They can look like the real thing, down to the same mastheads and even fonts used by newspapers such as The Straits Times, The New Paper, The Business Times and Lianhe Zaobao.
These fake articles have been circulating on social media, riding on the popularity of international stars and personalities in Singapore to fool the public into putting their money into various investment schemes.
Between September and November last year, police received several reports of such scams originating from misleading online articles that promoted investments in bitcoin. Victims lost about $78,000 in total.
Even Deputy Prime Minister Heng Swee Keat was featured in a fake article recently. It showed him speaking at the World Bank - Singapore Infrastructure Summit, an event held last year, with the caption: "You can take a HUGE advantage of this program."
In a Facebook post last Saturday, Mr Heng warned the public to be wary of such posts, telling them not to respond or share personal information with the dubious sources. He wrote: "Came across yet another one of these scams - while the link reproduced a Straits Times (ST) article word for word, it carries a false headline, and the Facebook post is heavily misleading. It is obviously fake news."
Since May, fake ST sites have appeared online via advertisements on social media. Those who click on the advertisements are directed to the websites, almost always hosted overseas, which falsely feature well-known people advocating cryptocurrency investments, travel offers and overseas restaurants.
The advertisements, which often disappear after a few hours, promise the investments are "safe, secure and highly lucrative". Anyone who keys in his personal details will be contacted by a "representative" of the scheme.
Scammers have been relentless. In 2016 and 2017, billionaire Peter Lim filed several police reports over the unauthorised use of his name and image in investment endorsements and scams. His name resurfaced again in an advertisement earlier this year, falsely portraying him as endorsing a "new secret investment" in an advertisement written by "Straits Times".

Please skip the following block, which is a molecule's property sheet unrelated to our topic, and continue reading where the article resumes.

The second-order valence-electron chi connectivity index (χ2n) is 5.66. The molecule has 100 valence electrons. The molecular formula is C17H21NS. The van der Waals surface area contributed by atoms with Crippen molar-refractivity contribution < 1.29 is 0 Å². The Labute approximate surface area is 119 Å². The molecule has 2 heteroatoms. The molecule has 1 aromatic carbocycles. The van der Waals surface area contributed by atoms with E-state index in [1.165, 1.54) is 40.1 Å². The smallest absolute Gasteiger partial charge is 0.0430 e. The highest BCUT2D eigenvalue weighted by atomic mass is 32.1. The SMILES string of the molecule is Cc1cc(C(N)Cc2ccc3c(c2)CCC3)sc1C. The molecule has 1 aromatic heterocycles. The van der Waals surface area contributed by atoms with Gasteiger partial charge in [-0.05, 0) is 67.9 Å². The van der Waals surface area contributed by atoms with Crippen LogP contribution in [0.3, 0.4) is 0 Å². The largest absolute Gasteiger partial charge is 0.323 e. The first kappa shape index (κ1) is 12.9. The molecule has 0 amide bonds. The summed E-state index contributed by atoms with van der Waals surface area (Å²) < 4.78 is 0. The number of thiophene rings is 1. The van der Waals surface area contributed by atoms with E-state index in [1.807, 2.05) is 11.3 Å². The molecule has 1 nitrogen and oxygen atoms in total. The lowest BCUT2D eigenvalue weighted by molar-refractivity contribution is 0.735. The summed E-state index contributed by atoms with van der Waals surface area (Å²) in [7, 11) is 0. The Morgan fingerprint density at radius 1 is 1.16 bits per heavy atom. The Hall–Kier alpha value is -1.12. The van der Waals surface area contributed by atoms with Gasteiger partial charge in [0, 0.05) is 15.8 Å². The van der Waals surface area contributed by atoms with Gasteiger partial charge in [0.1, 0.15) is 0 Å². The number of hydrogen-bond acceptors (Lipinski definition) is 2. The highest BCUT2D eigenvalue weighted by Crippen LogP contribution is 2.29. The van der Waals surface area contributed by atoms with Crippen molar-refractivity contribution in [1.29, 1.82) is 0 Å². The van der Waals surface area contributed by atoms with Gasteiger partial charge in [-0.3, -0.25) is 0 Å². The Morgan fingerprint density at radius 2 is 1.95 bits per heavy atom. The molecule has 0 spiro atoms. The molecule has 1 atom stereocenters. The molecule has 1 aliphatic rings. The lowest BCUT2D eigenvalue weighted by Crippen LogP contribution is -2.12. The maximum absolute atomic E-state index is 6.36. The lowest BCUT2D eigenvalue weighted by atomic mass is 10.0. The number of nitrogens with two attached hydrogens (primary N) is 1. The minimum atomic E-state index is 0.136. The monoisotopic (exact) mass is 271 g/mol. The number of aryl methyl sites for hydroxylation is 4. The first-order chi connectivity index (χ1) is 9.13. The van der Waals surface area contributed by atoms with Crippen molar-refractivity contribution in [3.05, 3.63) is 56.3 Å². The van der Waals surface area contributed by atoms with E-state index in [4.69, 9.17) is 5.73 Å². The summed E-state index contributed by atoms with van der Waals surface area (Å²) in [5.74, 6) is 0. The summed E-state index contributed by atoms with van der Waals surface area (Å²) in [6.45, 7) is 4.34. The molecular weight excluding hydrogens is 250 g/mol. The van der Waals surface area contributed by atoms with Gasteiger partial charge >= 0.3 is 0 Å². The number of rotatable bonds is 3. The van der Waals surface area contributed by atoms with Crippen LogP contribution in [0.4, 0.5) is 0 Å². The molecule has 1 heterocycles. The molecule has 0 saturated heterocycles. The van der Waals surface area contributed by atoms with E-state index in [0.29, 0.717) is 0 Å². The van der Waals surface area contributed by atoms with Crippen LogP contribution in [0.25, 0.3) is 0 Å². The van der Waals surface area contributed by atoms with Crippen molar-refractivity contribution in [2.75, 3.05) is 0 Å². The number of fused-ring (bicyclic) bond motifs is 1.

Experts say these cheats will create anything to suggest a story or website is legitimate.
Lawyer Andy Yeo from Eldan Law said: "SPH needs to warn users there are such bogus sites that are passing off their labels." He added that there is too much faith that the user is "astute enough to realise that redirection in websites is usually fraudulent".
Singapore Press Holdings' Chinese newspaper division, CMG Newshub, said it had received "more than 15 reports from our readers" when the Lianhe Zaobao masthead was used in fake advertisements.
Victims who clicked on the advertisements lost $132 in total. One of the victims has made a police report.
Lawyer Bryan Tan, who specialises in technology law and data protection at Pinsent Masons MPillay, said few victims will make reports.
Mr Tan, one of the authors of the Data Protection Law in Singapore, said the "biggest problem is that most people won't do anything about it unless they are personally cheated or they have reputations to preserve".
The fake news and advertisement scam may be the latest in a series of scams which saw people in Singapore lose at least $99 million in 2017. Police said that between January and April this year, victims lost at least $4.8 million in total in a case where scammers masqueraded as China officials to cheat them.